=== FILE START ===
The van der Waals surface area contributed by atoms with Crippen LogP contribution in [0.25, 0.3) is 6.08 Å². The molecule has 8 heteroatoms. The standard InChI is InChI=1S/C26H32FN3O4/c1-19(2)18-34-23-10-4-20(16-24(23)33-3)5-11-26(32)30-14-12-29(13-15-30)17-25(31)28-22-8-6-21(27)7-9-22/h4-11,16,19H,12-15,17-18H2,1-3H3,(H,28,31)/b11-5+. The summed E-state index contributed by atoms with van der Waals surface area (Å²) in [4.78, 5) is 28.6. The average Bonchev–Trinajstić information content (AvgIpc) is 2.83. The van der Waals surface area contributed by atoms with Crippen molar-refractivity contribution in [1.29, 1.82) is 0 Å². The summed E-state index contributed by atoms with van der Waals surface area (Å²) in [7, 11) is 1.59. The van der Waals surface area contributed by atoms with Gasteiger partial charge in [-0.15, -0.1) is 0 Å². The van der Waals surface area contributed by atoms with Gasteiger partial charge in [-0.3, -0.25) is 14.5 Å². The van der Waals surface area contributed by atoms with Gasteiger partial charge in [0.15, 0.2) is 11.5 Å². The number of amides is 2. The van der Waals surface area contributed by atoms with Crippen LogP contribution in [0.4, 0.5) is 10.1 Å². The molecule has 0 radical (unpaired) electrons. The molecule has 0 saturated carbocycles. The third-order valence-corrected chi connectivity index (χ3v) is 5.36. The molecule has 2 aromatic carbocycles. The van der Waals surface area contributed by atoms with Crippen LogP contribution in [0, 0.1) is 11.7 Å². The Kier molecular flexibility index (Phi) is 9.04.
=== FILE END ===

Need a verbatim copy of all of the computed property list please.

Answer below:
The van der Waals surface area contributed by atoms with Crippen LogP contribution in [0.25, 0.3) is 6.08 Å². The molecule has 8 heteroatoms. The standard InChI is InChI=1S/C26H32FN3O4/c1-19(2)18-34-23-10-4-20(16-24(23)33-3)5-11-26(32)30-14-12-29(13-15-30)17-25(31)28-22-8-6-21(27)7-9-22/h4-11,16,19H,12-15,17-18H2,1-3H3,(H,28,31)/b11-5+. The summed E-state index contributed by atoms with van der Waals surface area (Å²) in [4.78, 5) is 28.6. The average Bonchev–Trinajstić information content (AvgIpc) is 2.83. The van der Waals surface area contributed by atoms with Crippen molar-refractivity contribution in [1.29, 1.82) is 0 Å². The summed E-state index contributed by atoms with van der Waals surface area (Å²) in [7, 11) is 1.59. The van der Waals surface area contributed by atoms with Gasteiger partial charge in [-0.15, -0.1) is 0 Å². The van der Waals surface area contributed by atoms with Gasteiger partial charge in [-0.3, -0.25) is 14.5 Å². The van der Waals surface area contributed by atoms with Gasteiger partial charge in [0.15, 0.2) is 11.5 Å². The number of amides is 2. The van der Waals surface area contributed by atoms with Crippen LogP contribution in [0.4, 0.5) is 10.1 Å². The molecule has 0 radical (unpaired) electrons. The molecule has 0 saturated carbocycles. The third-order valence-corrected chi connectivity index (χ3v) is 5.36. The molecule has 2 aromatic carbocycles. The van der Waals surface area contributed by atoms with Crippen LogP contribution in [0, 0.1) is 11.7 Å². The Kier molecular flexibility index (Phi) is 9.04.